Introduction: The Role of Midlevel Surface Representation in 3D Object Encoding (Computer Vision) Part 2

Surface Representation as a Riemannian Fiber Bundle

Jun Zhang has made the interesting proposal that visual perception can be viewed as an interpretation based on the intrinsic geometry determined by rules of organization of the sensory data (Zhang and Wu, 1990; Zhang, 2005). The general idea is to relate perceptual unity to the concept of intrinsic constancy under a non-Euclidean geometry, which may be extended to visual modalities such as form, motion, color, and depth. The perceptual structure of the visual process can then be described as a fiber bundle, with visual space as the base manifold, the mapping from the world to the cortex as the base connection, the motion system as the tangent fiber, and all other relevant visual modalities as general fibers within the fiber bundle. The cross section of the fiber bundle is the information from the visual scene, an intrinsically invariant (parallel) portion of which represents a visual object. This concept can account for the unity of perceptual binding of the variety of different perceptual cues that are segregated early in the visual process.

Multiple Surface Cues

Studies of surface properties typically focus on surfaces represented by purely stereoscopic cues, but physical surfaces are almost always defined by multiple visual cues. Thus, it is important to treat the multimodal representation of surfaces as a perceptual primary, integrating the properties of the reflectance structures in the world into a unified surface representation:


where dX(x,y) are the independent egocentric distances computed from each of the independent distance cues (S, luminance shading; D, binocular disparity; M, motion parallax; T, texture gradient, etc.), and /() is the operative cue combination rule.

This expression says that the information from these diverse modalities is combined into a unitary depth percept, but it does not specify the combination rule by which they are aggregated. For the commonly proposed Bayesian combination rule,


where a2X are the noise variances for each distance cue.

If surface reconstruction is performed separately in each visual modality (with independent noise sources), the surface distance estimates should combine according to their absolute signal-noise ratios. Signals from the various modalities (S, D, M, T, …, X) would combine to improve the surface distance estimation; adding information about the object profile from a second surface identification modality could never degrade surface reconstruction accuracy.

More realistic, post-Bayesian versions of the combination rule have also been proposed.The main rule by which the area is assigned to a particular border is the occlusion rule. If a disparity-defined structure encloses a certain region, that region is seen as occluding the region outside the border. The border is perceived as “owning” the region inside the enclosure, which is therefore assigned to the same depth as the border. The region outside the enclosure is therefore more distant and is “owned” by the next depth-defined border that is reached beyond the first. These processes must somehow be implemented in the neural representation of the surfaces that we perceive on viewing these images.

In terms of Equation (0.10), the computational issue that needs to be faced is that the cue combination operation works only if each distance cue exists at every point (x,y). However, the only distance cue that is continuously represented across the visual field is that of luminance shading. All the other cues depend for the computation of distance on the existence of local contrast, which in general is sparsely represented across the field. Computationally, therefore, the process would need to incorporate the ability to operate when some subset of the cues, or all the cues, have sparse values in a subset (x,y) of directions in space, as in Equations (0.5) and (0.6). Moreover, there needs to be some mechanism of integrated interpolation in the process of the sparse cue combination.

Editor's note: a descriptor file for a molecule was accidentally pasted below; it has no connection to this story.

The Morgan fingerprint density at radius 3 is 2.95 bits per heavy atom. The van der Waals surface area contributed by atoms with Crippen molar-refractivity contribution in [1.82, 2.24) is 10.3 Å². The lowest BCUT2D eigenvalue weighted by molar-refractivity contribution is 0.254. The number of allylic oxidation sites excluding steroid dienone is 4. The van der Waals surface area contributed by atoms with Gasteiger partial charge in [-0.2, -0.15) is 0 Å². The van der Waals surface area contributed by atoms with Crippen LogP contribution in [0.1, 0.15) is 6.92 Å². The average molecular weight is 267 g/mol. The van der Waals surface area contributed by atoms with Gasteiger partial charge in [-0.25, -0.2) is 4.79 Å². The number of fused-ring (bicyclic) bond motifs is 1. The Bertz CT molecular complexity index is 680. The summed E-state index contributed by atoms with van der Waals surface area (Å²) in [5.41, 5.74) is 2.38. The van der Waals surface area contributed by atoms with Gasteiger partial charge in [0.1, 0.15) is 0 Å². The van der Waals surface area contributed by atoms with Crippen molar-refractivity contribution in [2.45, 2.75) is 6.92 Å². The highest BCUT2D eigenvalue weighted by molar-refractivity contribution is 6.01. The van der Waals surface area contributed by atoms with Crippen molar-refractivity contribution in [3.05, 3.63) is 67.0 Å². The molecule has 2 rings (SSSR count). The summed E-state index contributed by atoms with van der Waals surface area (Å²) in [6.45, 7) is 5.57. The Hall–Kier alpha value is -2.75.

Surface Representation Through the Attention Shroud

One corollary of this surface reconstruction approach is a postulate that the object array is represented strictly in terms of its surfaces, as proposed by Nakayama and Shimojo (1990). Numerous studies point to a key role of surfaces in organizing the perceptual inputs into a coherent representation. Norman and Todd (1998), for example, show that depth discrimination is greatly improved if the two locations to be discriminated lie in a surface rather than being presented in empty space. This result is suggestive of a surface level of interpretation, although it may simply be relying on the fact that the presence of the surface provides more information about the depth regions to be assessed. Nakayama, Shimojo, and Silverman (1989) provide many demonstrations of the importance of surfaces in perceptual organization. Recognition of objects (such as faces) is much enhanced where the scene interpretation allows them to form parts of a continuous surface rather than isolated pieces, even when the retinal information about the objects is identical in the two cases.

A more vivid representation of the reconstruction process is to envisage it as an attentional shroud,wrapping the dense locus of activated disparity detectors as a cloth wraps a structured object (see Figure 0.6). The concept of the attentional shroud is intended to capture the idea of a mechanism that acts like the soap film of Equation (0.7) in minimizing the curvature of the perceived depth surface consistent with the available disparity information. Concepts of “mirror neurons” imply that there are neural representations of the actions of others implemented in the brain in a form that is both manipulable and adaptive to new situations faced by the observer (Rizzolati et al., 1996; Rizzolatti and Sinigaglia, 2010). The concept of the attentional shroud shares some similarities with the mirror concept, in that it is mirroring the configuration of the surface in the world with an internal surface representation that can match the configurational properties of the surfaces being viewed.

 Depiction of the idea of an attentional shroud wrapping an object, here a camera. The information in the configuration of the shroud conveys the concept of the object shape in a coarse surface representation. The attentional shroud is conceived as a self-organizing manifold drawn to features of the object shape defined by depth cue representations somewhere in the cortex.